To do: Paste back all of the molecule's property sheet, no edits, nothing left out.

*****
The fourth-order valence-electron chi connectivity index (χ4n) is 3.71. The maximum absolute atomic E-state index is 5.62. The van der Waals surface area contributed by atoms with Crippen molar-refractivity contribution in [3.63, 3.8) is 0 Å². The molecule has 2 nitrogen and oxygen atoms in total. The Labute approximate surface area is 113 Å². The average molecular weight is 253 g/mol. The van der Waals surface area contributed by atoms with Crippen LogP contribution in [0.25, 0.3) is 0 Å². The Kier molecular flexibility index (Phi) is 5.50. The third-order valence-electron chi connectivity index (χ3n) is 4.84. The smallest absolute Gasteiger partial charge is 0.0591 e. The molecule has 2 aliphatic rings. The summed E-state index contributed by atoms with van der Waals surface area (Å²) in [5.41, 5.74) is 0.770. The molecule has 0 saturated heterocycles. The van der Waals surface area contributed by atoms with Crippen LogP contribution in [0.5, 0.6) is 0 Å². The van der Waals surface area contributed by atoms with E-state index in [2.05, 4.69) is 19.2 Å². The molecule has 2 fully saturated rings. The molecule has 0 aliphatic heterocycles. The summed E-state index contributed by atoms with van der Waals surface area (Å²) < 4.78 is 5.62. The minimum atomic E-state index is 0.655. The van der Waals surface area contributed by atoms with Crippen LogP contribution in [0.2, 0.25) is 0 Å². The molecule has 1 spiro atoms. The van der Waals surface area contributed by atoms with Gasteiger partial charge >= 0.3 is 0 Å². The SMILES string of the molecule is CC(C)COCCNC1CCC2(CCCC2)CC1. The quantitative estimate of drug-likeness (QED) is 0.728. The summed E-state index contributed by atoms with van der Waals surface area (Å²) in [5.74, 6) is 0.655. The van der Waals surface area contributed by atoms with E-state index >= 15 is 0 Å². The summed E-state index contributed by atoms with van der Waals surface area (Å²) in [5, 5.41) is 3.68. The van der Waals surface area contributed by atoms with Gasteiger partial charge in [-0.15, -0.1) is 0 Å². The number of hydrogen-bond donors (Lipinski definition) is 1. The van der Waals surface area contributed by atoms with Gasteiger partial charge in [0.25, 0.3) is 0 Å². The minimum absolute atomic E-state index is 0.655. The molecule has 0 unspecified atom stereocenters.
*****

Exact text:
The fourth-order valence-electron chi connectivity index (χ4n) is 3.71. The maximum absolute atomic E-state index is 5.62. The van der Waals surface area contributed by atoms with Crippen molar-refractivity contribution in [3.63, 3.8) is 0 Å². The molecule has 2 nitrogen and oxygen atoms in total. The Labute approximate surface area is 113 Å². The average molecular weight is 253 g/mol. The van der Waals surface area contributed by atoms with Crippen LogP contribution in [0.25, 0.3) is 0 Å². The Kier molecular flexibility index (Phi) is 5.50. The third-order valence-electron chi connectivity index (χ3n) is 4.84. The smallest absolute Gasteiger partial charge is 0.0591 e. The molecule has 2 aliphatic rings. The summed E-state index contributed by atoms with van der Waals surface area (Å²) in [5.41, 5.74) is 0.770. The molecule has 0 saturated heterocycles. The van der Waals surface area contributed by atoms with Crippen LogP contribution in [0.5, 0.6) is 0 Å². The van der Waals surface area contributed by atoms with E-state index in [2.05, 4.69) is 19.2 Å². The molecule has 2 fully saturated rings. The molecule has 0 aliphatic heterocycles. The summed E-state index contributed by atoms with van der Waals surface area (Å²) < 4.78 is 5.62. The minimum atomic E-state index is 0.655. The van der Waals surface area contributed by atoms with Crippen LogP contribution in [0.2, 0.25) is 0 Å². The molecule has 1 spiro atoms. The van der Waals surface area contributed by atoms with Gasteiger partial charge >= 0.3 is 0 Å². The SMILES string of the molecule is CC(C)COCCNC1CCC2(CCCC2)CC1. The quantitative estimate of drug-likeness (QED) is 0.728. The summed E-state index contributed by atoms with van der Waals surface area (Å²) in [5.74, 6) is 0.655. The van der Waals surface area contributed by atoms with E-state index >= 15 is 0 Å². The summed E-state index contributed by atoms with van der Waals surface area (Å²) in [5, 5.41) is 3.68. The van der Waals surface area contributed by atoms with Gasteiger partial charge in [-0.15, -0.1) is 0 Å². The number of hydrogen-bond donors (Lipinski definition) is 1. The van der Waals surface area contributed by atoms with Gasteiger partial charge in [0.25, 0.3) is 0 Å². The minimum absolute atomic E-state index is 0.655. The molecule has 0 unspecified atom stereocenters.